Sumerianism is the oldest recorded religion in history! Sumeria is known as the Cradle of civilisation. There are currently no recorded people belonging to the Sumerian Religion.
The Sumerian religion isn't like your normal every day, modern belief. They didn't believe in Gods as such, they mostly believed in, what they called, sky people (Today we call them aliens).
The Sumerian Gods (what they believed in)
- Anunna & 7 who decree fate
- Enki & Mes
- Tiamat & Tablets of destiny
- Marduk & fiction
- Gilgamesh- It is the story of the Great flood.
According to the list of kings in Sumerian times Gilgamesh reigned for 126 years. He had a son called Urlugal, together they both rebuilt the goddess Ninlil's sanctuary.
Gilgamesh's mother and father were called Ninsun and Lugalbanda.
In Mesopotamian Mythology, Gilgamesh was a demi- god of superhuman strength who built the city walls of Uruk to protect his people from external threats. He was known as 2 thirds God and one third human.
- Tammuz- Was the God of food.
- Ishtar- The God of fertility, love, war and sex.
There is a very famous myth about Ishtar. It tells a story about when she visited the Underworld and demanded the gate keeper to let her in.
If thou openest not the gate to let me enter,
I will break the door, I will wrench the lock,
I will smash the door-posts, I will force the doors.
I will bring up the dead to eat the living.
And the dead will outnumber the living.
The gate keeper rushed to tell Ereshkigal, the queen of The Underworld. She told the gate keeper to let Ishtar in but according to "The Ancient Decree".
The gate keeper lets Ishtar into the Underworld, opening one gate at a time. But there was a catch; she had to shed one item of clothing for every gates she passed. When she finally passed the seventh gate, she was completely naked. In an angry rage Ishtar threw herself at Ereshkigal, but Eresgkigal ordered her servant, Namtar, to imprison Ishtar and unleash 60 deadly diseases on her.
After Ishtar came down to The Underworld, all sexual activity stopped on Earth. The God Papsukal reports to Ea of these events. (Ea is the King of all Gods) He creates an intersex creature called Asu-shu-namir and sends him-her to Ereshkigal telling him-her to recite "The name of the Great Gods" against her and ask for the bag of waters of life. Asu-shu-namir sprinkles Ishtar with this water curing her of all the 60 diseases. Ishtar then proceeds back to the seven gates, passing through each one gaining another item of clothing again. By the time she has reached the seventh gate she is fully clothed, and exits The Underworld.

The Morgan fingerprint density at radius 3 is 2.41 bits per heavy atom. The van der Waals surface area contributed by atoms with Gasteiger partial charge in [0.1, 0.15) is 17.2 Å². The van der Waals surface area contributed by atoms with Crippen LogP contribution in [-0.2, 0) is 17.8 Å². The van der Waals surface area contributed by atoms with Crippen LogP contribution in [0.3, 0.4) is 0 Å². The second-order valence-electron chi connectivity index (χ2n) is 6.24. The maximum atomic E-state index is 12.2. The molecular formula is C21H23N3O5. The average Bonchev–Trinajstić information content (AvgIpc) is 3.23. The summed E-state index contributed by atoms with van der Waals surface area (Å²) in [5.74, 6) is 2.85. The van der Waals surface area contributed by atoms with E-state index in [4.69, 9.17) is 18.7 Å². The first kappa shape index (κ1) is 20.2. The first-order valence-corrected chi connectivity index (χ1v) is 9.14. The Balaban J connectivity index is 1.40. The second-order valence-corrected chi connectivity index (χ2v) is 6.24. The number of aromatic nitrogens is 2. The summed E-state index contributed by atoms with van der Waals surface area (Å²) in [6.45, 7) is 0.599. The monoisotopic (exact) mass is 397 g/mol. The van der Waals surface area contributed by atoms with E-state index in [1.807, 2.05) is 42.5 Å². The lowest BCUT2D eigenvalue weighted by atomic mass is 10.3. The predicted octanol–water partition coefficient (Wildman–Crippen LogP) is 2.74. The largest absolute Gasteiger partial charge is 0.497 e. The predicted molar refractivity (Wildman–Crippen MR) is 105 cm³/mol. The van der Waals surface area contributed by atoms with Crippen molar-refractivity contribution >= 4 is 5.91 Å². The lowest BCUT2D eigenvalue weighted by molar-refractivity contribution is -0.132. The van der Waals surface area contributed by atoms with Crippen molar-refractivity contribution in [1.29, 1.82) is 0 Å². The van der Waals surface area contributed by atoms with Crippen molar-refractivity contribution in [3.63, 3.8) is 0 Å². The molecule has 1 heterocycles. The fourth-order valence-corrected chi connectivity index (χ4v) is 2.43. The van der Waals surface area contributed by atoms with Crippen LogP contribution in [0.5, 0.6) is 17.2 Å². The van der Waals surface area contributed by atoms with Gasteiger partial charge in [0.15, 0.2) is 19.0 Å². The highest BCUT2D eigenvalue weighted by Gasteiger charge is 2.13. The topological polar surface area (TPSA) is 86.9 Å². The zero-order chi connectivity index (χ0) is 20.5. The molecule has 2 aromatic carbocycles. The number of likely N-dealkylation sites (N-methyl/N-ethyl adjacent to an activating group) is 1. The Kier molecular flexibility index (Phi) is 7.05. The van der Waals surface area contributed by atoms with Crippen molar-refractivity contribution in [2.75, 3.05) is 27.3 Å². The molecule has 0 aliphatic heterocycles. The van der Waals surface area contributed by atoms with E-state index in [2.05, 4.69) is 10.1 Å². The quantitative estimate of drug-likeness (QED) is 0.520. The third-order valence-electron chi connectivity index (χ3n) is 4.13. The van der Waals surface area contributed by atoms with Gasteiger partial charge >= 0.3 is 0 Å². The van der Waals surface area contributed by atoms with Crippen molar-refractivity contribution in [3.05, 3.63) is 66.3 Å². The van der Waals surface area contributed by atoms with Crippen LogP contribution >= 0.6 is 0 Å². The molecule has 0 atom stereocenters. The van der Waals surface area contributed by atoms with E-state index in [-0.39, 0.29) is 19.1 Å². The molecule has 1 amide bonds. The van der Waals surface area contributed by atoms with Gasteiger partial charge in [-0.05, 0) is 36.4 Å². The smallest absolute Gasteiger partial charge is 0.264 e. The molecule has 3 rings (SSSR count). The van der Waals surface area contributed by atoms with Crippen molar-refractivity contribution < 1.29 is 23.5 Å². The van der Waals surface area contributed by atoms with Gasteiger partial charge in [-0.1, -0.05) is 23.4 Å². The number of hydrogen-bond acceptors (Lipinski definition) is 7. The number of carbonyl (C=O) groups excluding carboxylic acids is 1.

The following part of the text is lost but then carries on:
If she (Ishtar) will not grant thee her release,
To Tammuz, the lover of her youth,
Pour out pure waters, pour out fine oil;
With a festival garment deck him that he may play on the flute of lapis lazuli,
That the votaries may cheer his liver. [his spirit]
Belili [sister of Tammuz] had gathered the treasure,
With precious stones filled her bosom.
When Belili heard the lament of her brother, she dropped her treasure,
She scattered the precious stones before her,
"Oh, my only brother, do not let me perish!
On the day when Tammuz plays for me on the flute of lapis lazuli, playing it for me with the porphyry ring.
Together with him, play ye for me, ye weepers and lamenting women!
That the dead may rise up and inhale the incense."
They think the myth took place because of the death of Ishtar's lover, Tammuz.
In another version Ishtar can only return from The Underworld if she finds someone else to take her place. Demons follow her to make sure she is going to send someone back, but every time she comes across someone they always seem to be her friend, so she lets them go. When she finally reaches her home she finds her husband, Tammuz, not mourning over her disappearance. In dismay and anger she sends him to take her place in The Underworld instead of her. But Tammuz's sister is grief-stricken and volunteers to spend half a year in The Underworld so her brother can go free.
- Cedar Forest- A glorious realm of the Gods.
It is guarded by a demi-god Humbaba and was once entered by the hero Gilgamesh, he dared to cut down the tree's on his quest for immortality.
- Enkidu- The man Beast.
In the story of The Mesopotamian Epic of Gilgamesh, it says he is a wild man raised by animals and knows nothing of human society until he is taken in by Shamhat. From there on a series of lessons on human ways and there culture, makes him more used to the civilisation.
After time Enkidu became a constant companion and a deeply- beloved friend to Urk and Gilgamesh until he becomes seriously ill. The tragic death of Enkidu, encourages Gilgamesh to go on a quest, in his honour, for immortality.
Gilgamesh and Enkidu
- Zu- The winged lion
A myth about Zu: In sumero-Akkadian mythology, Zu is a storm bird, he controls the wind and thunder cloud. Zu was known as a demon, everyone feared him from the humans to the Gods. One day he stole the Tablets of Destiny from Enlil and hid them on the mountain top. Anu ordered all the other Gods to go and retrieve these tablets, even though they all feared the demon. In one story Marduk killed the demon, but in another it died from an arrow shot by Ninurta.
- Quingu- Mankind's blood
Quingu killed his father, Apsu. The leader of the goddess' was Quingu's mum, Tiamat who wanted to make him the leader of all Gods before he was slain by Marduk. Tiamat gave Quingu the three Tablets of Destiny, which he wore as a breast plate and it gave him great power. She made him the leader of her Army. Eventually he was killed by the God Marduk also, to prevent his rise and his blood was used to create mankind.
- Asag- Plague and war